Go back to Byblos
In 2010, the New York Times declared that Byblos (aka Jbeil), Lebanon was “witnessing a rebirth of sorts.” The publication went on to say, “If Beirut is the Paris of the Middle East, as the cliché goes, then Byblos, just 35 km up the coastline, is its Cannes: an ancient port framed by pre-Roman ruins, white sandy beaches and cedar-topped mountains.” Six years later though, unless you’re an avid traveler, you may still know little about the over 7.000-year-old town. To fully understand its growth and importance, you need to take a step back and see where it has come from in its many, many years of existence. The coastal town is one of the world’s oldest and is located 38 km north of Beirut along sandstone cliffs and began as a small fishing village built by Phoenicians. Since the Neolithic times, it has been consistently inhabited by many different civilizations and following the Bronze Age has provided one of the primary examples of urban organization (see the picture above) in the Mediterranean world. Plus, it is directly associated with the history and diffusion of the Phoenician alphabet.
By 3.000 BCE, the region had become a prosperous trade municipality and was the single most important shipping port for timber to Egypt. Regarded as the first city to perfect ship-building, locals were then known as “princes of the sea.” During the period of Egyptian domination, Jbeil was a walled city whose streets were built concentrically to the town center. Based on a number of funerary offerings, archeologist believe the colony was financially and materially prosperous as well, despite Egyptian rule. In 1984 it became a UNESCO World Heritage site (becoming one of the first added to the list), and now houses some 40.000 citizens. In the ‘80s and ‘90s, the civil war deterred tourists from visiting. But today, despite there still being civil and national unrest within Lebanon, travelers have made their way back to the port city. Political elite, Arab starlets and affluent expats have made the trek to the Middle Eastern destination in search of its historic ruins that sit side-by-side with upscale restaurants, multi-million dollar yachts and luxury hotels.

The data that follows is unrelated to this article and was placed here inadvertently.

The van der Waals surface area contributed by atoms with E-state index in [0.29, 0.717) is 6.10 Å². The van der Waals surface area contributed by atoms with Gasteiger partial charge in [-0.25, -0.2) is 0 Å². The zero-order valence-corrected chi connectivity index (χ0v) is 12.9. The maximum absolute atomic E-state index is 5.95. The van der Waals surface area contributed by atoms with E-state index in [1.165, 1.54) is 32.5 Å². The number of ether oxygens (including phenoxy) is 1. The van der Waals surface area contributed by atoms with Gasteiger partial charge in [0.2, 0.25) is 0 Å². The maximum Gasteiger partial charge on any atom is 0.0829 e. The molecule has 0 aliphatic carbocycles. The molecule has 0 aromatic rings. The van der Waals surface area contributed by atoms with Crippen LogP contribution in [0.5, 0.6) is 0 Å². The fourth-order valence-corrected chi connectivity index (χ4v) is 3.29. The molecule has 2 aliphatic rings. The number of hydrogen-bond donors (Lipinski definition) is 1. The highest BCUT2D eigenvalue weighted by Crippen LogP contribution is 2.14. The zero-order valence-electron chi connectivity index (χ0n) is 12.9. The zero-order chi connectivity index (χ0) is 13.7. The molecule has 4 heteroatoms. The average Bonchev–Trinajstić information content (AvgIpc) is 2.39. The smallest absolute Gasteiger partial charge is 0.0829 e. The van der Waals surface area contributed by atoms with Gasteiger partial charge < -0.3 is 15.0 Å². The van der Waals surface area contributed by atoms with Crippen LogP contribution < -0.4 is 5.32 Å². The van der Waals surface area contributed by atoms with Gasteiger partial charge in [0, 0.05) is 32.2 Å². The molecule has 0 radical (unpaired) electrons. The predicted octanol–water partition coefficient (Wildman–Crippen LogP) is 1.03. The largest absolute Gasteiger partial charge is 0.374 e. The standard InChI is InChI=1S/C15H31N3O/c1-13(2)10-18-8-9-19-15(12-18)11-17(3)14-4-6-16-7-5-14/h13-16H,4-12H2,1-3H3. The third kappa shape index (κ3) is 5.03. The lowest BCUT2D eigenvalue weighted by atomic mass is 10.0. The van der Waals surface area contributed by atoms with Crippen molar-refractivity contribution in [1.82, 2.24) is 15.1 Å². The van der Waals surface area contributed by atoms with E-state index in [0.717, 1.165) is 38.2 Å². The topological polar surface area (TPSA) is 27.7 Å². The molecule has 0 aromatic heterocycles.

In today’s modern society, Byblos has managed to honor its heritage while ushering in a new breed of wealthy residents, harkening to its past as a successful and prosperous city. If you’re considering a unique destination for your next vacation, there are plenty of reasons why the Lebanese city should be high on your list.
Archeology & Ruins
Byblos’ ruins will keep most visitors busy for a day or two, with royal tombs, the King’s Well, Temple of Baalat Gebal and a fortress to be discovered. A good place to start is the restored 12th-century Crusader castle surrounded by a dry moat. Its entrance leads to an archaeological site filled with Chalcolithic, Greek, Neolithic and Roman relics. Visitors can climb the stone staircases to the top of the fortified central tower to get a bird’s eye view of the ruins. Inside the castle you’ll find a small museum and room holding information about the city’s history. Outside of the castle are three temples and a Roman theater. Thought to have been burned down during the Amorite invasions, the Temple of Resheph has an L-shape and dates back from the 3rd millennium BCE. Next to this are the remains of the Obelisk Temple, where archeologists unearthed 1.500 gold-covered votive offerings in the shape of human figures. The 20th century artifacts can now be found at Beirut’s National Museum. The oldest of the three, the Temple of Baalat Gebal, dates back to the 4th century BCE and was dedicated to Aphrodite during the Roman period. Six columns still stand as you approach the entrance and the National Museum houses alabaster vase fragments inscribed with the names of Old Kingdom pharaohs that were found here. Built in 218 AD, Roman Theatre of Byblos sits west of the Temple of Baalat Gebal. It was reconstructed and moved closer to the shore in order for archeologists to excavate further below in search of older generations. Behind it are nine royal tombs, one of which was King Hiram’s featuring one of the earliest Phoenician alphabet inscriptions in the world.
The city is also home to many contemporary and intriguing establishments such as the Pepe’s Fishing Club, an iconic restaurant which was founded in 1962 by the late Pépé Abed. Back in the ‘60s and ‘70s, everyone from Marlon Brando to David Niven used to eat there. Although nowadays it pales in comparison to its former self, it’s still a great destination for a sunset cocktail on its terrace. For a more upscale meal, head to EddéYard in the old souk, a French café with an al fresco courtyard dotted with olive trees and stone walls covered with purple bougainvillea. During the day, souk stalls and boutique shops draw a mostly touristy crowd, with shoppers looking to purchase ceramic vases and local goods. But when the sun sets, glittering 30-somethings emerge for an evening of drinks, dancing and playing. Ūbernation is a great choice for late-night partying with DJs and an always-bumping atmosphere. But be sure to reserve a table a few days in advance since it usually fills up pretty quickly. A little less chaotic spot is Oasis Open Air pub, a small outdoor venue with great views and tasty cocktails.